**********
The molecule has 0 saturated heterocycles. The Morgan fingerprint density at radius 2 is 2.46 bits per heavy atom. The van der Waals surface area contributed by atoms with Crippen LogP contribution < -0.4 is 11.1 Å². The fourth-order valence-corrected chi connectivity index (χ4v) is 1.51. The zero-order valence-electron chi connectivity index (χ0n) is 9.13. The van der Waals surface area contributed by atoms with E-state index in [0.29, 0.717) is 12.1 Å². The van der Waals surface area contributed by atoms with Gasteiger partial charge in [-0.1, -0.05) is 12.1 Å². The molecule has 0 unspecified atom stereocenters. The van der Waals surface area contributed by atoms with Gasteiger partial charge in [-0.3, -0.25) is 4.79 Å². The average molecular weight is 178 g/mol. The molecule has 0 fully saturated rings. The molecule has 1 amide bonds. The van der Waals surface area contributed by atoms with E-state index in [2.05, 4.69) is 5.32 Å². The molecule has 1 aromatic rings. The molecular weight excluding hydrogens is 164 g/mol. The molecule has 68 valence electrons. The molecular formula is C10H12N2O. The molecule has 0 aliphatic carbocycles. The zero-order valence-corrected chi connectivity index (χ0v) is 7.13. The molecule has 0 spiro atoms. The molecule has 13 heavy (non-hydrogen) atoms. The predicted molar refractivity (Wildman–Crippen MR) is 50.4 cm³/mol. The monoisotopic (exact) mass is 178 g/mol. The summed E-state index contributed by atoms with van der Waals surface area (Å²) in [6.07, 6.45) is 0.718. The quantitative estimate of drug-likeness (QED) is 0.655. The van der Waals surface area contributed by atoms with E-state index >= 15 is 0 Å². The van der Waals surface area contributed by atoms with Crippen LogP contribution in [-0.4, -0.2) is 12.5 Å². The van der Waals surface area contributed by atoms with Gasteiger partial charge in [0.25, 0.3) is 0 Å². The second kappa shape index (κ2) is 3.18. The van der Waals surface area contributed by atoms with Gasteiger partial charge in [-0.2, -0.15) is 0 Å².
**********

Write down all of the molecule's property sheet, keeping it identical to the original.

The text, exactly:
The molecule has 0 saturated heterocycles. The Morgan fingerprint density at radius 2 is 2.46 bits per heavy atom. The van der Waals surface area contributed by atoms with Crippen LogP contribution < -0.4 is 11.1 Å². The fourth-order valence-corrected chi connectivity index (χ4v) is 1.51. The zero-order valence-electron chi connectivity index (χ0n) is 9.13. The van der Waals surface area contributed by atoms with E-state index in [0.29, 0.717) is 12.1 Å². The van der Waals surface area contributed by atoms with Gasteiger partial charge in [-0.1, -0.05) is 12.1 Å². The molecule has 0 unspecified atom stereocenters. The van der Waals surface area contributed by atoms with Gasteiger partial charge in [-0.3, -0.25) is 4.79 Å². The average molecular weight is 178 g/mol. The molecule has 0 fully saturated rings. The molecule has 1 amide bonds. The van der Waals surface area contributed by atoms with E-state index in [2.05, 4.69) is 5.32 Å². The molecule has 1 aromatic rings. The molecular weight excluding hydrogens is 164 g/mol. The molecule has 68 valence electrons. The molecular formula is C10H12N2O. The molecule has 0 aliphatic carbocycles. The zero-order valence-corrected chi connectivity index (χ0v) is 7.13. The molecule has 0 spiro atoms. The molecule has 13 heavy (non-hydrogen) atoms. The predicted molar refractivity (Wildman–Crippen MR) is 50.4 cm³/mol. The monoisotopic (exact) mass is 178 g/mol. The summed E-state index contributed by atoms with van der Waals surface area (Å²) in [6.07, 6.45) is 0.718. The quantitative estimate of drug-likeness (QED) is 0.655. The van der Waals surface area contributed by atoms with E-state index >= 15 is 0 Å². The van der Waals surface area contributed by atoms with Crippen LogP contribution in [-0.4, -0.2) is 12.5 Å². The van der Waals surface area contributed by atoms with Gasteiger partial charge in [0.25, 0.3) is 0 Å². The second kappa shape index (κ2) is 3.18. The van der Waals surface area contributed by atoms with Gasteiger partial charge in [-0.2, -0.15) is 0 Å².